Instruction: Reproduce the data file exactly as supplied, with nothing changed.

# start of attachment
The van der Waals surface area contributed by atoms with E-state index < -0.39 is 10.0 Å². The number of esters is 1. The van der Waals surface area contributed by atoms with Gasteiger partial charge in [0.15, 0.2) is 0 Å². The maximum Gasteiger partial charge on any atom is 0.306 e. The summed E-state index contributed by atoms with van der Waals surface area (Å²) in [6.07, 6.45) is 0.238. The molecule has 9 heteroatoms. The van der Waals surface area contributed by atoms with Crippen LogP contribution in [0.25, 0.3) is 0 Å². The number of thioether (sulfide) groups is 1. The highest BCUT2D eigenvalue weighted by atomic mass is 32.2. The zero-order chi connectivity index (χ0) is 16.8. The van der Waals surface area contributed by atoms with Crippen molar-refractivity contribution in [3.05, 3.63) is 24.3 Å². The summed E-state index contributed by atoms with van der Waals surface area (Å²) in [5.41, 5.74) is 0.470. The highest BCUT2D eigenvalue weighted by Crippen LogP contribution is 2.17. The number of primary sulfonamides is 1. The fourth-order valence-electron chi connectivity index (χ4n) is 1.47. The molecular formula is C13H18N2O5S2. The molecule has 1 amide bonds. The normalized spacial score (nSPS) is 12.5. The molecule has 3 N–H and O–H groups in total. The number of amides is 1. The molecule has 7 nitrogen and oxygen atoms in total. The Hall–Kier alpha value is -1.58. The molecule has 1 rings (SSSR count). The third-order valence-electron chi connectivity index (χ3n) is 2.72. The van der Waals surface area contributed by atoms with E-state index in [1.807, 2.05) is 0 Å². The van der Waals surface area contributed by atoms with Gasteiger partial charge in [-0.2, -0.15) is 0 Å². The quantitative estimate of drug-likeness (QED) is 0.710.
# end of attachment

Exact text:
The van der Waals surface area contributed by atoms with E-state index < -0.39 is 10.0 Å². The number of esters is 1. The van der Waals surface area contributed by atoms with Gasteiger partial charge in [0.15, 0.2) is 0 Å². The maximum Gasteiger partial charge on any atom is 0.306 e. The summed E-state index contributed by atoms with van der Waals surface area (Å²) in [6.07, 6.45) is 0.238. The molecule has 9 heteroatoms. The van der Waals surface area contributed by atoms with Crippen LogP contribution in [0.25, 0.3) is 0 Å². The number of thioether (sulfide) groups is 1. The highest BCUT2D eigenvalue weighted by atomic mass is 32.2. The zero-order chi connectivity index (χ0) is 16.8. The van der Waals surface area contributed by atoms with Crippen molar-refractivity contribution in [3.05, 3.63) is 24.3 Å². The summed E-state index contributed by atoms with van der Waals surface area (Å²) in [5.41, 5.74) is 0.470. The highest BCUT2D eigenvalue weighted by Crippen LogP contribution is 2.17. The number of primary sulfonamides is 1. The fourth-order valence-electron chi connectivity index (χ4n) is 1.47. The molecular formula is C13H18N2O5S2. The molecule has 1 amide bonds. The normalized spacial score (nSPS) is 12.5. The molecule has 3 N–H and O–H groups in total. The number of amides is 1. The molecule has 7 nitrogen and oxygen atoms in total. The Hall–Kier alpha value is -1.58. The molecule has 1 rings (SSSR count). The third-order valence-electron chi connectivity index (χ3n) is 2.72. The van der Waals surface area contributed by atoms with E-state index in [1.807, 2.05) is 0 Å². The van der Waals surface area contributed by atoms with Gasteiger partial charge in [-0.2, -0.15) is 0 Å². The quantitative estimate of drug-likeness (QED) is 0.710.